The girls met as junior high students in an Islamic school, where they said they were “troublemakers.”

In 2014, they were sent to be counseled by Cep Ersa Eka Susila Satia, a teacher who first tried to get them into theater. But “their acting was horrible,” said Mr. Ersa, whom the women call “Abah Ersa,” or “Father Ersa.”

He directed them to play music instead, and they became part of a group of 15 students who dabbled in pop music. Then one day, the three girls borrowed Mr. Ersa’s laptop and discovered his playlist. They played “Toxicity,” the hit song by the Armenian American metal band System of a Down, and were instantly hooked.

They asked Mr. Ersa to teach them how to play, and they started covering popular heavy metal songs and posting videos of their performances online. They were a hit.

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The band rehearsing, while seated on black chairs set against a wall.
The band practicing before a concert in Jakarta, in December. They were turned onto heavy metal music by a teacher.

Wendi Putranto, the manager for Seringai, one of the biggest heavy metal bands in Indonesia, recalled “being blown away.”

“It’s very brave for them to play this kind of music,” Mr. Wendi said. “I think that’s the most important thing: For them to show the people that, yes, we are women, yes, we’re wearing hijab, and yes, we’re Muslims who play heavy metal. So what?”

At first, the women were called all manner of profanities. The band offended many Muslim men who believed women wearing hijabs should be docile, not head banging to metal. One day in 2015, someone threw a rock at Marsya. Attached to it was a note with an expletive.

They were having trouble at school, too, where they were regarded as “public enemies,” said Sitti, 23. Their principal told the girls, Marsya recalled, “‘Your music is haram,’” or forbidden, and that they were “‘going to hell.’” They dropped out, but eventually graduated from another school.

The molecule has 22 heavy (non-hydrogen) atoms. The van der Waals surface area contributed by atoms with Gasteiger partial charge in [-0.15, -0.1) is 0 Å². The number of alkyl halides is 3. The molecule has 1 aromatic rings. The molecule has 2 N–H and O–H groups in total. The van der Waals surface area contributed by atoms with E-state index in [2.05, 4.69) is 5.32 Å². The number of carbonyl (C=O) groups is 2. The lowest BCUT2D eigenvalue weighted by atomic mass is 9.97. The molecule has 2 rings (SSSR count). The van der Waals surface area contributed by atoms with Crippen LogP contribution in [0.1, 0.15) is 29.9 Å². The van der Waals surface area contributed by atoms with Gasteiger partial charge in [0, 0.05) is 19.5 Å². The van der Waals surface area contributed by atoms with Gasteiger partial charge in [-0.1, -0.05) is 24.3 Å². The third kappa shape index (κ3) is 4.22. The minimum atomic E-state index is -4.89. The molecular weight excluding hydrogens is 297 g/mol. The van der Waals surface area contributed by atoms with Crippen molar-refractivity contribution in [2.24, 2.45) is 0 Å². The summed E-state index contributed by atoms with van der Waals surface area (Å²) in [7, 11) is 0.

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The hostility took a toll. “We told Abah we were tired, and we wanted to stop playing music because of that,” Marsya said. “And Abah said: ‘Why bother with humans? Just ask God directly.’”

That led to their 2021 hit song, “God, Allow Me (Please) to Play Music.” Mr. Ersa wrote the lyrics, and the women composed the music. They write their own lyrics now, but continue to seek Mr. Ersa’s guidance.

Fans taking selfies with the band.
The band has earned a large following at home for songs that focus on themes like female empowerment, pacifism and environmental preservation

Last year, the band went on its first tour in the West, performing in France, the Netherlands, and nine cities in the United States. In Oakland, Calif., fans in the audience shouted “Allahu akbar,” the Arabic phrase that means “God is great,” at them.

For those trips, they said, their management company advised them not to go outside without a minder to help keep them safe.

“They were afraid someone will shoot us,” said Ms. Widi, 22.

The women say the frequent questions about their head scarves bewildered them. “A lot of journalists asked about the hijab more than our music, like: ‘Who forced you to wear a hijab?’” Marsya said. “It was so weird.”

“We tell them that we wear hijabs because we want to,” she added. “And at first, yeah, our parents told us to try to wear the hijab, but after we’ve grown up, we can choose what we want.”

The women say they started wearing hijabs in elementary school. “But we wore miniskirts — the top was the Arab version, the bottom was the Japanese version!” Marsya said, laughing.

A sheet of paper, with a list of songs, stuck to a bundle of wires.
The band’s set list for the December performance.

The women said they wanted to continue focusing their next songs on female empowerment and the environment. “We are worried about our future — will we still be able to see the forest 10 years from now?” Marsya asked.

Many girls in their village are pressured to marry at a very young age, some as young as 12. “We realize now it’s a privilege for us to be heard by a lot of people,” she added. “That’s the thing that not all the girls from our village can have.”